Lowering the eyelid crease.
It is aesthetically desirable and
usually possible to ‘lower’ the eyelid crease. Without further information this
answer is rather general because there are several possible reasons for a
‘high’ lid crease.
Some people are born with a higher
than usual eyelid crease, described as such because the lid fold which is
formed from the lower part of the infrabrow skin above the crease is not
sufficient to hang low enough on the lid to conceal the crease.
An integral part of the aging process
is resorption of some of the original fat here. So, people who had deep-set
eyes when young develop deeper set eyes that can eventually give a gaunt look.
Replacing the missing volume with a small amount of fat injection or filler is
The commonest acquired cause seen in my
experience is people who previously had standard upper lid surgery that has
been overdone. As a result the lid fold has been over- reduced. This can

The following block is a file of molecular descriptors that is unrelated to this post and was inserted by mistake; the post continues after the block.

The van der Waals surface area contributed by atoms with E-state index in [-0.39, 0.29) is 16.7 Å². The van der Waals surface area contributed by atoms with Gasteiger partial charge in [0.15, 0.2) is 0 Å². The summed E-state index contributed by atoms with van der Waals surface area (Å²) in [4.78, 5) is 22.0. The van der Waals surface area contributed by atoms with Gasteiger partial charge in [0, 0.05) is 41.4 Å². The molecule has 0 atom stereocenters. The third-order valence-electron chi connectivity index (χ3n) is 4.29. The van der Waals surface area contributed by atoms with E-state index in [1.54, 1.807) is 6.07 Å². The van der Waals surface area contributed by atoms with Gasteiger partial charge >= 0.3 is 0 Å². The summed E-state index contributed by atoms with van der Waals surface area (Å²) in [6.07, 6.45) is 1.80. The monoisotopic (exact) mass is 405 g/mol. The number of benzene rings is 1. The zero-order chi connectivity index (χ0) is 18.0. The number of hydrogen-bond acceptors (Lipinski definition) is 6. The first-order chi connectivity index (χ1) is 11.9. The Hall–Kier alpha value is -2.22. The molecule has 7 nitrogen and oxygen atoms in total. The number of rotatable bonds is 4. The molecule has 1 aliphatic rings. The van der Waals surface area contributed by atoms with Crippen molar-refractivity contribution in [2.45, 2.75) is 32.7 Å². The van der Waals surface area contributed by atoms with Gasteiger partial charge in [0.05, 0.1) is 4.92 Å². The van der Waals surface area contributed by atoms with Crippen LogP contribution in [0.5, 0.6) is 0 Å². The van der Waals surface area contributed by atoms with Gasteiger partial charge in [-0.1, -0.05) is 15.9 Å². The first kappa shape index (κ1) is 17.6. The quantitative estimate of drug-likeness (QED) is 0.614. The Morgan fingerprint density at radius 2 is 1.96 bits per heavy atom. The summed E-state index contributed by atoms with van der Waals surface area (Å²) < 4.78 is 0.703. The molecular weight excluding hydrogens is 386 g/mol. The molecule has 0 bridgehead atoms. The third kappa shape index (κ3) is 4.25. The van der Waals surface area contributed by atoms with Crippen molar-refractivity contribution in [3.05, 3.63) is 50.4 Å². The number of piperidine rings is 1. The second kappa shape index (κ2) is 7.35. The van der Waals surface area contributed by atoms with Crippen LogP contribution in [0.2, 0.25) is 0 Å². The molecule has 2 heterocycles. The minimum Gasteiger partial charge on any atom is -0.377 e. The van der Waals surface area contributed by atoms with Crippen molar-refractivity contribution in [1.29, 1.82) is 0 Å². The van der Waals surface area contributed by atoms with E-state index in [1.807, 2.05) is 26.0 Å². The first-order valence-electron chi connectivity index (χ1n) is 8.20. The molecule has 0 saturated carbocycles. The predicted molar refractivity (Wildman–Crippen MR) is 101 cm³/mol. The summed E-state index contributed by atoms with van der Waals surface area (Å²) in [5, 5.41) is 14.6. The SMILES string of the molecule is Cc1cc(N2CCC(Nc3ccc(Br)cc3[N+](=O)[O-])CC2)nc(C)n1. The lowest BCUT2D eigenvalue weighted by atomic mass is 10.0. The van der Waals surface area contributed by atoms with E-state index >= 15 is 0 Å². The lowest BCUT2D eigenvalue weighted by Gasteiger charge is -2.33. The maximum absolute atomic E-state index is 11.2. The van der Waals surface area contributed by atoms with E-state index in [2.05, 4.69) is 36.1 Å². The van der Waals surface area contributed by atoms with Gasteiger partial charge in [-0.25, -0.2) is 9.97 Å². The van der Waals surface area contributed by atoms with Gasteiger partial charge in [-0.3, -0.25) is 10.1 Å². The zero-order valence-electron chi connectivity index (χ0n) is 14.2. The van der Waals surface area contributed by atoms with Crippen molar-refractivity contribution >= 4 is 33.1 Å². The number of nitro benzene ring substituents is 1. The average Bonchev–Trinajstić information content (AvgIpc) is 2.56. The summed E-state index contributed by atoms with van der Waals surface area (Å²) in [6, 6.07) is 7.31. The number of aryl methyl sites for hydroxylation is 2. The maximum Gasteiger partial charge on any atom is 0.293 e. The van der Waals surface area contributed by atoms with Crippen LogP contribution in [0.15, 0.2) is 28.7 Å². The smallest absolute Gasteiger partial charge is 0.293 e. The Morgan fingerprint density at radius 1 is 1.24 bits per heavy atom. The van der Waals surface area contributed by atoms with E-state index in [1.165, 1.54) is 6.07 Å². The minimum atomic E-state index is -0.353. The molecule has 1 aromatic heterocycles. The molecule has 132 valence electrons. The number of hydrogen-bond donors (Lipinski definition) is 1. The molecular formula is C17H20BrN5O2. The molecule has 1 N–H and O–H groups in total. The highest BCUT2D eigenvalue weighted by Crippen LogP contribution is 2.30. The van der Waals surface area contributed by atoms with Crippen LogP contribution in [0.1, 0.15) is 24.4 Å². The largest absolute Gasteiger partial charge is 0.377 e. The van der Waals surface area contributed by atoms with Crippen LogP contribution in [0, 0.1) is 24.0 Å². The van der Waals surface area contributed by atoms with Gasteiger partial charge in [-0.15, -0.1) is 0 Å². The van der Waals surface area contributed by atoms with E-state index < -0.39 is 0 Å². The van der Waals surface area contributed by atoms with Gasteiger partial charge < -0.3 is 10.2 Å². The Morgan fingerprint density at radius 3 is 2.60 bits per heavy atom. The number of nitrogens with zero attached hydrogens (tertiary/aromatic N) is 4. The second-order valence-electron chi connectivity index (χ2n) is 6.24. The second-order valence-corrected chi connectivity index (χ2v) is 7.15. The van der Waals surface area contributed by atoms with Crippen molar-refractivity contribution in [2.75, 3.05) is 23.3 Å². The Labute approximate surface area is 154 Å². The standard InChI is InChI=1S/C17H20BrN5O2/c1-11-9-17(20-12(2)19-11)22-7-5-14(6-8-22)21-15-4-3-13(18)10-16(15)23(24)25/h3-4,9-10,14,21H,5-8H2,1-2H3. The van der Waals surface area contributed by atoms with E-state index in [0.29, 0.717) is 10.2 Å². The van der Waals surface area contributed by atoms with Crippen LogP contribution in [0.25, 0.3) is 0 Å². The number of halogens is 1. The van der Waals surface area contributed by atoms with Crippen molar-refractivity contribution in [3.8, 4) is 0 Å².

usually be improved with secondary upper lid surgery combining the tarsal
fixation technique to conserve skin, and often adding volume in the form of a
small amount of fat.
In older people, weakness can develop
in the attachment to the lid of the levator muscle that lifts the lid. You can
see this as the edge of the lid sits lower on the eyeball from dropping of the
lower part of the lid. This part of the lid becomes too visible, while the
crease itself is pulled higher by the lifting muscle. This is called lid ptosis
and is correctable
It is possible to change your eyelid crease height.
It is very difficult to assess the problem you are describing without a photograph or an examination. Elevated eyelid creases can be caused by eyelid ptosis (drooping) or hollowness. These problems can be corrected either surgically or with fat grafting or dermal fillers. It would be a good idea to have this evaluated by an experienced Oculoplastic Surgeon.
Generally it is very difficult to lower a crease.
Fillers are helpful to suggest a more full sub brow area and this can help hide the crease. Generally it is unrealistic to expect a satisfactory result by grafting fat into the upper eyelid. That is because the fat will cause scaring and be unsatisfactory. The best resuls occur when there is coexistent upper eyelid ptosis. Correcting the ptosis creates an opportunity to raise the upper eyelid crease. In some cases it can also bring orbital fat forward which improve the hollow upper eyelid sulcus. I recommend a certain level of skepticism of promises. I would ask to see before and after photos showing examples of what the surgeon is proposing.